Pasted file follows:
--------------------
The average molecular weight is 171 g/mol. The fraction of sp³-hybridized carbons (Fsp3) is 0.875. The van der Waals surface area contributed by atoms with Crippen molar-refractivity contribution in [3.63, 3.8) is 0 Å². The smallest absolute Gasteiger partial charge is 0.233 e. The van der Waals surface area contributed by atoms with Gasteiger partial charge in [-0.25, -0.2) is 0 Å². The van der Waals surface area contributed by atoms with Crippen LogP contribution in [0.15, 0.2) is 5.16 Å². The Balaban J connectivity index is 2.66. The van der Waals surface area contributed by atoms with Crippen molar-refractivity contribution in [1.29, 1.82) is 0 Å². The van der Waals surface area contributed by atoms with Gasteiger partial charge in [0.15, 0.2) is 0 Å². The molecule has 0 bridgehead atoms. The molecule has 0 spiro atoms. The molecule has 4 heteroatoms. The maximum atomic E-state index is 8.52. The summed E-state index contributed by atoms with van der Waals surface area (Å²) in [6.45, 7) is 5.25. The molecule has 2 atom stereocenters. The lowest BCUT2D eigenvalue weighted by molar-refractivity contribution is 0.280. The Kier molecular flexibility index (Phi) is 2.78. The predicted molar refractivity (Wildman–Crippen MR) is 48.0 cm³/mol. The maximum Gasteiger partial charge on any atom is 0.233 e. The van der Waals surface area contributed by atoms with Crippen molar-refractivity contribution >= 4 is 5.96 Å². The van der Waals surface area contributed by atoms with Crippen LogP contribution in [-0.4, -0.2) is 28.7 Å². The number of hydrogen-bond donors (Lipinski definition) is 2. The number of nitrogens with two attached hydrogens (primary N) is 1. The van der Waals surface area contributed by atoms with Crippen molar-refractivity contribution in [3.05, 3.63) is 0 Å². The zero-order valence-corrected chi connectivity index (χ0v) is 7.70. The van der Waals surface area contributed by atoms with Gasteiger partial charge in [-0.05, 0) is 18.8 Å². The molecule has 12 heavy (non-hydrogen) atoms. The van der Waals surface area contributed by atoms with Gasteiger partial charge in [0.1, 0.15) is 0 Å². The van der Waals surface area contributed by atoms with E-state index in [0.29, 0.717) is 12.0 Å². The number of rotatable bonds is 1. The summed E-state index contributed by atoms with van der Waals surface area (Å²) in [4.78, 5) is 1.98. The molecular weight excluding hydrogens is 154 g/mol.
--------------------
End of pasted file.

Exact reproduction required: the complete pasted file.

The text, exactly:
The average molecular weight is 171 g/mol. The fraction of sp³-hybridized carbons (Fsp3) is 0.875. The van der Waals surface area contributed by atoms with Crippen molar-refractivity contribution in [3.63, 3.8) is 0 Å². The smallest absolute Gasteiger partial charge is 0.233 e. The van der Waals surface area contributed by atoms with Gasteiger partial charge in [-0.25, -0.2) is 0 Å². The van der Waals surface area contributed by atoms with Crippen LogP contribution in [0.15, 0.2) is 5.16 Å². The Balaban J connectivity index is 2.66. The van der Waals surface area contributed by atoms with Crippen molar-refractivity contribution in [1.29, 1.82) is 0 Å². The van der Waals surface area contributed by atoms with Gasteiger partial charge in [0.15, 0.2) is 0 Å². The molecule has 0 bridgehead atoms. The molecule has 0 spiro atoms. The molecule has 4 heteroatoms. The maximum atomic E-state index is 8.52. The summed E-state index contributed by atoms with van der Waals surface area (Å²) in [6.45, 7) is 5.25. The molecule has 2 atom stereocenters. The lowest BCUT2D eigenvalue weighted by molar-refractivity contribution is 0.280. The Kier molecular flexibility index (Phi) is 2.78. The predicted molar refractivity (Wildman–Crippen MR) is 48.0 cm³/mol. The maximum Gasteiger partial charge on any atom is 0.233 e. The van der Waals surface area contributed by atoms with Crippen molar-refractivity contribution >= 4 is 5.96 Å². The van der Waals surface area contributed by atoms with Crippen LogP contribution in [-0.4, -0.2) is 28.7 Å². The number of hydrogen-bond donors (Lipinski definition) is 2. The number of nitrogens with two attached hydrogens (primary N) is 1. The van der Waals surface area contributed by atoms with Crippen molar-refractivity contribution in [3.05, 3.63) is 0 Å². The zero-order valence-corrected chi connectivity index (χ0v) is 7.70. The van der Waals surface area contributed by atoms with Gasteiger partial charge in [-0.05, 0) is 18.8 Å². The molecule has 12 heavy (non-hydrogen) atoms. The van der Waals surface area contributed by atoms with Gasteiger partial charge in [0.1, 0.15) is 0 Å². The van der Waals surface area contributed by atoms with E-state index in [0.29, 0.717) is 12.0 Å². The number of rotatable bonds is 1. The summed E-state index contributed by atoms with van der Waals surface area (Å²) in [4.78, 5) is 1.98. The molecular weight excluding hydrogens is 154 g/mol.